## Explanation

In this example, the goal is to calculate an average of the top 3 quiz scores for each name listed in column B. For reference, column H has a formula that calculates an average of all 4 scores. This is a slightly tricky problem, because it's not obvious how to limit the scores included in the average to only the top 3 scores. The classic solution is to use the AVERAGE function with the LARGE function as explained below.

### LARGE function

The LARGE function is designed to retrieve the "top nth value" from a set of numbers. For a given range, LARGE(range,1) will return the largest value, LARGE(range,2) will return the 2nd largest value, and so on, as seen below:

```
LARGE(range,1) // 1st largest value
LARGE(range,2) // 2nd largest value
LARGE(range,3) // 2nd largest value
```

In this problem, we need to configure LARGE to retrieve the largest 3 values, and the easiest way to do that is to pass an array constant like {1,2,3} into LARGE as the second argument, *k*. Because we are asking for the top 3 values, LARGE will return an array that contains all 3 values:

```
LARGE(range,{1,2,3}) // largest 3 values
```

### LARGE with AVERAGE

In the example shown, the formula in cell I5 is:

`=AVERAGE(LARGE(C5:F5,{1,2,3}))`

Working from the inside out, the LARGE function is configured to extract the top 3 scores from the range C5:F5 like this:

`LARGE(C5:F5,{1,2,3}) // returns {10,10,10}`

Because we have provided the array constant {1,2,3} for the second argument, *k*, LARGE returns the top 3 scores in C5:F5 in an array like this:

```
{10,10,10}
```

This array is returned directly to the AVERAGE function:

```
=AVERAGE({10,10,10}) // returns 10
```

The AVERAGE function then returns the average of these values as a final result. As the formula is copied down, it returns an average of the top 3 scores for each name in the list. Although this set of data contains only 4 scores, the formula will work correctly for any number of scores, as long as there are at least 3.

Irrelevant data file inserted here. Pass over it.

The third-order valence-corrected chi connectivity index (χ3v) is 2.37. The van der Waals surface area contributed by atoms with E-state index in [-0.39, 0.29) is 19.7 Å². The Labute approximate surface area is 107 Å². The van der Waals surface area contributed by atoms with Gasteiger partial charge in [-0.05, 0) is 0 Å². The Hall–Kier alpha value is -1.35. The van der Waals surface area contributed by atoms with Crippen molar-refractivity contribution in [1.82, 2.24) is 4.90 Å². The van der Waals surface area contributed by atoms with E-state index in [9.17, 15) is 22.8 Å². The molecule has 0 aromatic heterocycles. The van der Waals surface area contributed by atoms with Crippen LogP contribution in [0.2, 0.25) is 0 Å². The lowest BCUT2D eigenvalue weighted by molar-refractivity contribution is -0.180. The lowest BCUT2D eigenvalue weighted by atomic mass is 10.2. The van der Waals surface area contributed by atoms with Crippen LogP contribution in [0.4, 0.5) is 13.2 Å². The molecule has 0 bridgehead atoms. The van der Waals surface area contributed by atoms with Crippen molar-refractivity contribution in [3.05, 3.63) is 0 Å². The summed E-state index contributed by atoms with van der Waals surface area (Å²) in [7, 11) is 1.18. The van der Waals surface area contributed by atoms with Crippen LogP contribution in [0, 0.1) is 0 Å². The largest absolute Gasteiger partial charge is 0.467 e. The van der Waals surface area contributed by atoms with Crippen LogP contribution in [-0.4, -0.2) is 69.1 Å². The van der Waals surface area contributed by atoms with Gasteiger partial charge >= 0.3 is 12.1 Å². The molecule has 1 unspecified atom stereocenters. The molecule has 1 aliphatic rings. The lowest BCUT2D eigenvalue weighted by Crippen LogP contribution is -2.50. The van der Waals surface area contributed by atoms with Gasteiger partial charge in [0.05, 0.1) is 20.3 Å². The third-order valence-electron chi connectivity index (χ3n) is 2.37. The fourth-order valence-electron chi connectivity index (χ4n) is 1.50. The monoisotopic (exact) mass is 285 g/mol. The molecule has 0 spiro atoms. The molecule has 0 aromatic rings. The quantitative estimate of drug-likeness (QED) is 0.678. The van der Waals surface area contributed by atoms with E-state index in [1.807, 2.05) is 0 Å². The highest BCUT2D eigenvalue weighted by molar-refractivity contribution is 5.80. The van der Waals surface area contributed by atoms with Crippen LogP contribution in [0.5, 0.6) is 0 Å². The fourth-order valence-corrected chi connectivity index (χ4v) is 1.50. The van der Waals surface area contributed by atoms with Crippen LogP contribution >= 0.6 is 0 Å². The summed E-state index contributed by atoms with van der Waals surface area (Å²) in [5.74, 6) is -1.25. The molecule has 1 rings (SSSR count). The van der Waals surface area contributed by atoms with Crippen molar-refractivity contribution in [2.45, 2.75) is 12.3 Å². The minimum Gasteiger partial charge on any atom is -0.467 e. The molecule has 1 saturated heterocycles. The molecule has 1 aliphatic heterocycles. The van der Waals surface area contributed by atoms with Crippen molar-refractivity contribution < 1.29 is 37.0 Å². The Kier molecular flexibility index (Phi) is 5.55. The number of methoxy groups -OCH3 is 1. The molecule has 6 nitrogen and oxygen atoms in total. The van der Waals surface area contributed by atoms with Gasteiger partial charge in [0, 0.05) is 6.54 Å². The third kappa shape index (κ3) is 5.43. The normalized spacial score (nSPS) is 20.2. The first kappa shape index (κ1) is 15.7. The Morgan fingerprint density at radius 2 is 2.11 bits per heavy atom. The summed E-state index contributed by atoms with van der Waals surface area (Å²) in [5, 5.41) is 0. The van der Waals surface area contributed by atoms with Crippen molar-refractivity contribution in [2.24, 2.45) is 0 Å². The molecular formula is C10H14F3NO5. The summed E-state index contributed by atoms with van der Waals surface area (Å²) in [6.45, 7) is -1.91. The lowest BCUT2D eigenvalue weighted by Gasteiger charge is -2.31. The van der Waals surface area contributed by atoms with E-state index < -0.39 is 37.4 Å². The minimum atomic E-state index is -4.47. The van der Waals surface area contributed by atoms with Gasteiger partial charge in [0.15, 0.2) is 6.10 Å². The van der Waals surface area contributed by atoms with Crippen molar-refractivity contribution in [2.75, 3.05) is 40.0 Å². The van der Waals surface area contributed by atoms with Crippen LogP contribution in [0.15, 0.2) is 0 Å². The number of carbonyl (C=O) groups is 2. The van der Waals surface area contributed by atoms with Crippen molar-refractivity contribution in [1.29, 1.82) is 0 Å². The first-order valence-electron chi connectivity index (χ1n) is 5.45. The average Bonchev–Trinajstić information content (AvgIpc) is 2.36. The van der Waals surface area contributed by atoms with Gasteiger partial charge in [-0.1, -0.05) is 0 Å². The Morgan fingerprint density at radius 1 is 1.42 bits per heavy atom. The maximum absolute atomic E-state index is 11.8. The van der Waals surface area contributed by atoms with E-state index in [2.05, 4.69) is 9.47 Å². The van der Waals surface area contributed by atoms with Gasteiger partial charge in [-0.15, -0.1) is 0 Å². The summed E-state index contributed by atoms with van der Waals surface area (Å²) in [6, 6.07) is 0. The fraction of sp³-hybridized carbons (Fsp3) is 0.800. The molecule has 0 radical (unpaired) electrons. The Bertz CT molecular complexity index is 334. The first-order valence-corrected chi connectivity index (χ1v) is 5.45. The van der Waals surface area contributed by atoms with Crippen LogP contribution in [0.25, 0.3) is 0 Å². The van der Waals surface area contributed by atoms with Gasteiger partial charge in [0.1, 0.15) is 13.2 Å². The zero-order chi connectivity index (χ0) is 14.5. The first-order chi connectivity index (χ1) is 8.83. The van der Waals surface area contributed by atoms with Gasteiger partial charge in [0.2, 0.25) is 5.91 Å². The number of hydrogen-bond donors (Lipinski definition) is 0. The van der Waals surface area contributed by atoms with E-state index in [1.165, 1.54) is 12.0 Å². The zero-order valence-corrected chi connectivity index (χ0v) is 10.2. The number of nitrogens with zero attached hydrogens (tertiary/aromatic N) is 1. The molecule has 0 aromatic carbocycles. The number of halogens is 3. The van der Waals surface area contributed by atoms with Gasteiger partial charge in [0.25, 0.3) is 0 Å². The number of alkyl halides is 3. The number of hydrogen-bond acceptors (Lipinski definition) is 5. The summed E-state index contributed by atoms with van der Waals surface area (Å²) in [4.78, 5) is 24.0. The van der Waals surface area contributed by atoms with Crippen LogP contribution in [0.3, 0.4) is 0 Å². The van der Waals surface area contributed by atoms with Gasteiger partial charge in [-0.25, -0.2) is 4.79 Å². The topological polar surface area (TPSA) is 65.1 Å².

### Variable n

To make this formula use a variable for **n**, where **n** represents the number of values to include in the average, you can add the SEQUENCE function like this:

`=AVERAGE(LARGE(C5:F5,SEQUENCE(n)))`

To supply a value for **n**, you can use a cell reference like A1 or simply hardcode a number into the formula. The SEQUENCE function dynamically generates a numeric array which is then returned to LARGE as the second argument, and the formula works the same thereafter.

### Legacy Excel

In Legacy Excel, the SEQUENCE function does not exist. The classic solution for creating a numeric array in older versions of Excel is to use the ROW and INDIRECT functions. For example, to generate a numeric array from 1 to 10, you can use a formula like this:

```
=ROW(INDIRECT("1:10")) // returns {1;2;3;4;5;6;7;8;9;10}
```

The INDIRECT function converts the text string "1:10" to the *range* 1:10, which is returned to the ROW function. ROW then returns an array of row numbers like {1;2;3;4;5;6;7;8;9;10}. To make **n** variable, you can concatenate the string "1:" to a cell reference that provides a value for **n**:

`=AVERAGE(LARGE(C5:F5,ROW(INDIRECT("1:"&n))))`

Note that this formula is an array formula and must be entered with control + shift + enter in older versions of Excel.